PHI-20018 - Philosophy of Mind
Coordinator: James Tartaglia Room: CBB 2.014 Tel: +44 1782 7 34315
Lecture Time: See Timetable...
Level: Level 5
Credits: 15
Study Hours: 150
School Office:

Programme/Approved Electives for 2024/25


Available as a Free Standing Elective






Barred Combinations


Description for 2024/25

This module will introduce students to one of the most fundamental problems of philosophy, which many would argue is the most fundamental philosophical problem of all: the problem of how we are to understand the connection between the subjective mind (thoughts, feelings, emotions) and the objective world (the human body, and especially, the brain). This is a contemporary course, and so students will be introduced to the five main positions on the mind-brain connection that are held in the present day. Students will then be introduced to five of the most important problems that arise for all theories of mind, namely problems concerning mental causation, subjectivity, consciousness, intentionality and externalism, and will then revisit the five positions they were introduced to in the first part of the course in light of these problems. By the end of this module, students will have a thorough understanding of the mind-body problem as it is understood at the beginning of the twenty-first century, and will have been encouraged to develop their own opinion about the nature of mind.
There will be ten topic-based lectures, one per week, with an extra lecture every fortnight which will sometimes be used in part for group activities, such as debates, quizzes, and revision exercises. Small group seminars will be held every fortnight, which will incorporate small group presentations for the development of oral presentation and team-work skills, all of which are either formatively self- or peer-assessed. The seminars will provide the basis for portfolio assignments. Assessment format: 50% portfolio, 50% unseen exam (2 hours).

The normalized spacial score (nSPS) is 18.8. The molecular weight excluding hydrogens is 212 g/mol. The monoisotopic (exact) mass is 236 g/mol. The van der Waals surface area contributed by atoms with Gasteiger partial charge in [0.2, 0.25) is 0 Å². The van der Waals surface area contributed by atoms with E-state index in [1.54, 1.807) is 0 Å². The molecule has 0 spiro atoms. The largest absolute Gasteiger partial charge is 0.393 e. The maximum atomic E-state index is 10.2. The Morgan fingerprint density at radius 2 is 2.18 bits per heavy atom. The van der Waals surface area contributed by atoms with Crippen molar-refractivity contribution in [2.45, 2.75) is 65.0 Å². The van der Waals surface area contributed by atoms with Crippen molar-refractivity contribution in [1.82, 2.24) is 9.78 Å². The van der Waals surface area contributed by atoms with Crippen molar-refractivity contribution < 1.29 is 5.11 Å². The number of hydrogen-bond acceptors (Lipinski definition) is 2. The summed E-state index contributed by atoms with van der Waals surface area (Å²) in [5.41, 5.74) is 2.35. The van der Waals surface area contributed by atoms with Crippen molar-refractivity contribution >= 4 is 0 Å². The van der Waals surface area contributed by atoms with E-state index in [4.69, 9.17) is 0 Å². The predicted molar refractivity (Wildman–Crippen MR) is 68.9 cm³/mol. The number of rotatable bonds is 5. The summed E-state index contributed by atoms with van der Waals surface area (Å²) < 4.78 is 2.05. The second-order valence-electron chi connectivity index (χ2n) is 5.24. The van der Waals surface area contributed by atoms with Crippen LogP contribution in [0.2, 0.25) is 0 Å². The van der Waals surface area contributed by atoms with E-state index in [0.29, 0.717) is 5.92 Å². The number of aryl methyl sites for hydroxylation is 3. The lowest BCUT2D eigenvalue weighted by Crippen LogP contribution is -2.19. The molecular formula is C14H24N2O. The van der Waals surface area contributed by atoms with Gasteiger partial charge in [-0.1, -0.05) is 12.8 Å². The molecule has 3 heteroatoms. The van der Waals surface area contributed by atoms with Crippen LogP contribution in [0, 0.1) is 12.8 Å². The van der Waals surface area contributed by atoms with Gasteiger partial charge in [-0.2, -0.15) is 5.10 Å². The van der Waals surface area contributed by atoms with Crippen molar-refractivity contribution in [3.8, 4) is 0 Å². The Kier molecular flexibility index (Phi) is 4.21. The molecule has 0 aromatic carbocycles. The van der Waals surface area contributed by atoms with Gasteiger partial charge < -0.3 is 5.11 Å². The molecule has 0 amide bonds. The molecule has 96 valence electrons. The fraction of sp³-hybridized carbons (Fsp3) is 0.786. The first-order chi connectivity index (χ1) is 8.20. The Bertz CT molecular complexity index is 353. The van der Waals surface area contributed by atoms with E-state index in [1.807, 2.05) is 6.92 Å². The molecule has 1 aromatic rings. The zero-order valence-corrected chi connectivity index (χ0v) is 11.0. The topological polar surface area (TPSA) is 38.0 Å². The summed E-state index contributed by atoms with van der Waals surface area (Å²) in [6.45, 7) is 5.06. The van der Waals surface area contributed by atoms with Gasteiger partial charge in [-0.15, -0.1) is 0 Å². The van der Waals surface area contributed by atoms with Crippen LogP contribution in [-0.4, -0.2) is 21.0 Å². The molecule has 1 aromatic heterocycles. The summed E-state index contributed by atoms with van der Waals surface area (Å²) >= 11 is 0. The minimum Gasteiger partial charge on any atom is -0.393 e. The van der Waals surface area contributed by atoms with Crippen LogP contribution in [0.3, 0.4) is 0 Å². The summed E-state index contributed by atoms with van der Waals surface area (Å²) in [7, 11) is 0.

The aim of the module is to introduce and assess various theories of the relation between mind and body. Students will then learn about the main areas of contemporary debate, concerning problems for dualist, materialist, idealist and other theories of mind.

Talis Aspire Reading List
Any reading lists will be provided by the start of the course.

Intended Learning Outcomes

Know and critically understand the mind/body problem, and the major theories of mind put forward as a solution to this problem: 1,2
Know the main methods of enquiry in the philosophy of mind, and the limits of knowledge in the subject: 1,2
Communicate ideas and arguments about the philosophy of mind effectively in writing in a variety of formats, as appropriate to both specialist and non-specialist audiences: 1,2
Identify, present and interpret opposing arguments in order to evaluate them and assess their persuasiveness. Critically evaluate different metaphysical and epistemological positions: 1,2
Plan a programme of study, and organise time effectively to enact this programme: 1,2
Apply underlying concepts and principles beyond first context. Use a range of established techniques for critical analysis: 1,2
Independently develop their own
views on the connection between mind and brain and defend them coherently and persuasively in the context of informed debate with peers and Tutors: 1,2
Know the main methods of inquiry employed by contemporary philosophers. Critically understand well-established theories of mind, their development according to principles of philosophical reasoning, and their influence on analyses and interpretations of the various competing theories of mind: 1,2

Study hours

15 1-hour lectures, 5 1-hour tutorials, 100 hours exam preparation, and 30 hours private study.

School Rules


Description of Module Assessment

1: Essay weighted 50%
Essay (1000 words max.)
An essay, chosen from a list of 5 questions based on the material covered at this point in the module (limit 1000 words).

2: Essay weighted 50%
Essay (1000 words max.)
An essay, chosen from a list of 5 questions based on the material covered in the second half of the module.